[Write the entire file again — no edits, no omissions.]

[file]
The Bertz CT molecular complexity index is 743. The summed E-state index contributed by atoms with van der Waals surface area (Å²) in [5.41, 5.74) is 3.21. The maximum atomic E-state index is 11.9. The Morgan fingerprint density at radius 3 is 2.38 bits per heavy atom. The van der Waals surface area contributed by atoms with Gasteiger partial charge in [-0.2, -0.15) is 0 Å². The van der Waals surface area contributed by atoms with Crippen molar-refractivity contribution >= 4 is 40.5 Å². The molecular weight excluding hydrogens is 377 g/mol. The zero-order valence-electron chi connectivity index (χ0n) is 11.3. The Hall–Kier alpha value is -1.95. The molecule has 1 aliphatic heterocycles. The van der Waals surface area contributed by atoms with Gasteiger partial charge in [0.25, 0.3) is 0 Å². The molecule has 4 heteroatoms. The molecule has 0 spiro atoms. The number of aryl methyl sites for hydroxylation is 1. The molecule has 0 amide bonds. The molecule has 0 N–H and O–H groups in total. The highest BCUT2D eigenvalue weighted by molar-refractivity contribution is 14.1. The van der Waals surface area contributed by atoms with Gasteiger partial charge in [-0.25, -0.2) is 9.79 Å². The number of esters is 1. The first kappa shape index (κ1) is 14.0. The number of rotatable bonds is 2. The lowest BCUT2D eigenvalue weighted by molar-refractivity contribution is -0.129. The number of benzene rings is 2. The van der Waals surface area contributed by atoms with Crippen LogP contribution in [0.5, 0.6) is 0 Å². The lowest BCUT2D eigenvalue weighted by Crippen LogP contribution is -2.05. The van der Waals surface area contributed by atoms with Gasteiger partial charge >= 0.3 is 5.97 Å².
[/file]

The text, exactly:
The Bertz CT molecular complexity index is 743. The summed E-state index contributed by atoms with van der Waals surface area (Å²) in [5.41, 5.74) is 3.21. The maximum atomic E-state index is 11.9. The Morgan fingerprint density at radius 3 is 2.38 bits per heavy atom. The van der Waals surface area contributed by atoms with Gasteiger partial charge in [-0.2, -0.15) is 0 Å². The van der Waals surface area contributed by atoms with Crippen molar-refractivity contribution >= 4 is 40.5 Å². The molecular weight excluding hydrogens is 377 g/mol. The zero-order valence-electron chi connectivity index (χ0n) is 11.3. The Hall–Kier alpha value is -1.95. The molecule has 1 aliphatic heterocycles. The van der Waals surface area contributed by atoms with Gasteiger partial charge in [0.25, 0.3) is 0 Å². The molecule has 4 heteroatoms. The molecule has 0 spiro atoms. The number of aryl methyl sites for hydroxylation is 1. The molecule has 0 amide bonds. The molecule has 0 N–H and O–H groups in total. The highest BCUT2D eigenvalue weighted by molar-refractivity contribution is 14.1. The van der Waals surface area contributed by atoms with Gasteiger partial charge in [-0.25, -0.2) is 9.79 Å². The number of esters is 1. The first kappa shape index (κ1) is 14.0. The number of rotatable bonds is 2. The lowest BCUT2D eigenvalue weighted by molar-refractivity contribution is -0.129. The number of benzene rings is 2. The van der Waals surface area contributed by atoms with Crippen LogP contribution in [0.5, 0.6) is 0 Å². The lowest BCUT2D eigenvalue weighted by Crippen LogP contribution is -2.05. The van der Waals surface area contributed by atoms with Gasteiger partial charge >= 0.3 is 5.97 Å².